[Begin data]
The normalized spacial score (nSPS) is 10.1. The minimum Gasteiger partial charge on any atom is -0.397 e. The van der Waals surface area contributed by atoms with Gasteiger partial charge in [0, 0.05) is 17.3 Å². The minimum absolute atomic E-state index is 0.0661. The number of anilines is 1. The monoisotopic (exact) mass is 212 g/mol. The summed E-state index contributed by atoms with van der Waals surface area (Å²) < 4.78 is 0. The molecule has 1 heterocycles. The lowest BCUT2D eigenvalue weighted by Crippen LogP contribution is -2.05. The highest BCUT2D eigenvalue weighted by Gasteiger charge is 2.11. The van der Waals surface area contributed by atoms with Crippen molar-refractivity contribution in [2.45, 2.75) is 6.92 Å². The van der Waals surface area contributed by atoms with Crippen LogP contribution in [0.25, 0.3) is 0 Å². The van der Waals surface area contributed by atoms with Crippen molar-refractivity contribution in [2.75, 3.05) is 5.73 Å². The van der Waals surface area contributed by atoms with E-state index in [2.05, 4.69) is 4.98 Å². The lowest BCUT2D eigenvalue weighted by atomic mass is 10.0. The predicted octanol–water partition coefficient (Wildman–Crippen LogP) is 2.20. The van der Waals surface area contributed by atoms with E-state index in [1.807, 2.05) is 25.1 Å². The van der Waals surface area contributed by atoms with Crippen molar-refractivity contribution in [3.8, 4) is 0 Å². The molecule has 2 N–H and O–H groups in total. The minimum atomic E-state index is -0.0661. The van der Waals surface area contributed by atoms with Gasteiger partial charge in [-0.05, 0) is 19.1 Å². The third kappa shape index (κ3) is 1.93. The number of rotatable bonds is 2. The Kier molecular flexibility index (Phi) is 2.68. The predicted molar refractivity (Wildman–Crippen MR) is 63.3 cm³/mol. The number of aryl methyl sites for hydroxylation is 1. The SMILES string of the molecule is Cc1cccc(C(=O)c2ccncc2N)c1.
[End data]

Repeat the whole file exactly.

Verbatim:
The normalized spacial score (nSPS) is 10.1. The minimum Gasteiger partial charge on any atom is -0.397 e. The van der Waals surface area contributed by atoms with Gasteiger partial charge in [0, 0.05) is 17.3 Å². The minimum absolute atomic E-state index is 0.0661. The number of anilines is 1. The monoisotopic (exact) mass is 212 g/mol. The summed E-state index contributed by atoms with van der Waals surface area (Å²) < 4.78 is 0. The molecule has 1 heterocycles. The lowest BCUT2D eigenvalue weighted by Crippen LogP contribution is -2.05. The highest BCUT2D eigenvalue weighted by Gasteiger charge is 2.11. The van der Waals surface area contributed by atoms with Crippen molar-refractivity contribution in [2.45, 2.75) is 6.92 Å². The van der Waals surface area contributed by atoms with Crippen LogP contribution in [0.25, 0.3) is 0 Å². The van der Waals surface area contributed by atoms with Crippen molar-refractivity contribution in [2.75, 3.05) is 5.73 Å². The van der Waals surface area contributed by atoms with E-state index in [2.05, 4.69) is 4.98 Å². The lowest BCUT2D eigenvalue weighted by atomic mass is 10.0. The predicted octanol–water partition coefficient (Wildman–Crippen LogP) is 2.20. The van der Waals surface area contributed by atoms with E-state index in [1.807, 2.05) is 25.1 Å². The van der Waals surface area contributed by atoms with Crippen molar-refractivity contribution in [3.8, 4) is 0 Å². The molecule has 2 N–H and O–H groups in total. The minimum atomic E-state index is -0.0661. The van der Waals surface area contributed by atoms with Gasteiger partial charge in [-0.05, 0) is 19.1 Å². The third kappa shape index (κ3) is 1.93. The number of rotatable bonds is 2. The Kier molecular flexibility index (Phi) is 2.68. The predicted molar refractivity (Wildman–Crippen MR) is 63.3 cm³/mol. The number of aryl methyl sites for hydroxylation is 1. The SMILES string of the molecule is Cc1cccc(C(=O)c2ccncc2N)c1.